Can Bledsoe hack it?

Eric Bledsoe has essentially fallen apart in the final series of each of Milwaukee’s last two playoff runs. He was badly outplayed by Terry Rozier two years ago, then looked like he had put his playoff demons behind him by excelling early in last year’s postseason before spontaneously melting down again and shooting 29 percent from the field and 17 percent from 3 in Milwaukee’s six-game loss to the Raptors.

If the Bucks manage to make it to the Finals, it’s likely that Bledsoe will have played a big role in getting them there. It’s not a coincidence that they lost the two series where he was a no-show these past couple years. He’s important. Especially on defense, where his point-of-attack tenacity is a key component of how the Bucks keep players from getting where they want to go.

When his offense suffers as badly as it has in his two playoff disasters, though, it becomes tough to justify keeping him on the floor despite all he does defensively, because opponents sagging off of him allows them to choke off the paint access that Giannis needs to be his best self. That’s why there was so much criticism when the Bucks let Malcolm Brogdon walk last offseason. Not only was he the team’s starting off-guard, he was also their Bledsoe insurance policy. The Bucks weathered Brogdon’s absence during the regular season with Matthews’ solid play and George Hill‘s almost unbelievable run of hot shooting. It’s likely that Hill would take on the Brogdon role were Bledsoe to falter, but it’s important to remember that he was basically available for free about a year and a half ago. There’s no telling what he might look like when we come back from this hiatus.

Luckily for the Bucks, however, the point guard matchup is the single least-challenging one against the Lakers. Rajon Rondo, Alex Caruso, Avery Bradley … none of these guys is going to challenge Bledsoe all that much when he’s on defense. Caruso and Bradley are tenacious defenders and it’s likely Bledsoe would see at least some of Green or KCP if he ever really got going, but compared to some of the matchups he’s likely to face in the East, this is a relative breeze.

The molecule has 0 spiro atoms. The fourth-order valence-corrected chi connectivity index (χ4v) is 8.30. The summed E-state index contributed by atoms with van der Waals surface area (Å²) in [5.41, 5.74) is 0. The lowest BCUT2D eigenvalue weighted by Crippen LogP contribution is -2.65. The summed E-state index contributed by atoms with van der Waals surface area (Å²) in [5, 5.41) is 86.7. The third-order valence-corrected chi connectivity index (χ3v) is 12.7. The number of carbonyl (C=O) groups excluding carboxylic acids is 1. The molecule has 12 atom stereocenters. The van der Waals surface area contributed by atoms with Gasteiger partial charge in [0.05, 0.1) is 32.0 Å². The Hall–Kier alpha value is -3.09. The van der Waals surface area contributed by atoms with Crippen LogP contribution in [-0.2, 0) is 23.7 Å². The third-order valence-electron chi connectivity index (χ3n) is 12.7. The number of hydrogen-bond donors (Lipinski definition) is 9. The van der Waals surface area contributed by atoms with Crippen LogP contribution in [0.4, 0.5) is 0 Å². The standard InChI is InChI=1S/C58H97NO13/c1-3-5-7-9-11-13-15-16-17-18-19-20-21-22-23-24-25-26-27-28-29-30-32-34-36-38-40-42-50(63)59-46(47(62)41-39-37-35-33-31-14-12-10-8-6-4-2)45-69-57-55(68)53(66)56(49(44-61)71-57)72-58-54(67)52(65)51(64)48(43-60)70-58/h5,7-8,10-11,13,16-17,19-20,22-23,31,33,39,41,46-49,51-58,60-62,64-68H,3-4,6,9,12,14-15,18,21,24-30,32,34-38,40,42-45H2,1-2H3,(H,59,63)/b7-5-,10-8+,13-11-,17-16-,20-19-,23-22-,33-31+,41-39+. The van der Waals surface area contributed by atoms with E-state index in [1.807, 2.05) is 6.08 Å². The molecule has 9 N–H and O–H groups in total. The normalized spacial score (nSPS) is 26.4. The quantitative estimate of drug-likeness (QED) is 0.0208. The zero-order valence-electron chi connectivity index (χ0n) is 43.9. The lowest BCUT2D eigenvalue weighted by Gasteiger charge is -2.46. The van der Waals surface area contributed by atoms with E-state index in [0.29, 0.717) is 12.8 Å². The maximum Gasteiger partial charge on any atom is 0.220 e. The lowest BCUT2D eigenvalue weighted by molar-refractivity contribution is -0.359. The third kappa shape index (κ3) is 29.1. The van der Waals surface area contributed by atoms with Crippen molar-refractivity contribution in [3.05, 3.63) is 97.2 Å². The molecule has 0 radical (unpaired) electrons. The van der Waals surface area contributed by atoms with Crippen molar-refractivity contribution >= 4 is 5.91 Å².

Who goes small first and how does the opponent respond?

This is the question that has defined almost every playoff series over the past five years or so. The Golden State Warriors’ Death Lineup, and how opponents countered it, was pretty close to the only thing that mattered in the entire league from 2015-19. Those Warriors are gone now, but teams’ supercharged offenses are still capable of playing opposing centers off the floor.

The Lakers prefer to stay big if they can, but Brook Lopez‘s shooting is likely to stretch JaVale McGee or Dwight Howard too far outside their comfort zone for them to stay on the floor — assuming he’s making his shots. Remove those guys from the paint and Giannis has free rein, so long as he can manage to get by Anthony Davis at some point. That’s likely to prove unacceptable to the Lakers, which means going small with Davis at center.

The question then becomes, who shares the floor with him, LeBron, and Danny Green? Presumably, it’s some combination of KCP, Kuzma, Bradley, Rondo, Caruso and Markieff Morris. Do they need Morris out there to body Giannis or guard Lopez? Does KCP’s flexibility to defend anyone from Bledsoe to Middleton mean he needs to be out there? Do they just go with whichever of those guys happens to be hitting their shots that night and figure out the defense based on that?

And then what does Milwaukee do? Lopez is nearly as important to the team’s defensive scheme as Giannis, but if the Lakers go small in an attempt to space the floor, he might be removed too far from the paint to matter as much as he normally does. Marvin Williams seems to have been acquired for that exact reason, in order to give Mike Budenholzer another option as a small-ball center beyond Giannis himself or Ersan Ilyasova.

Next: How the hiatus will affect all 30 NBA teams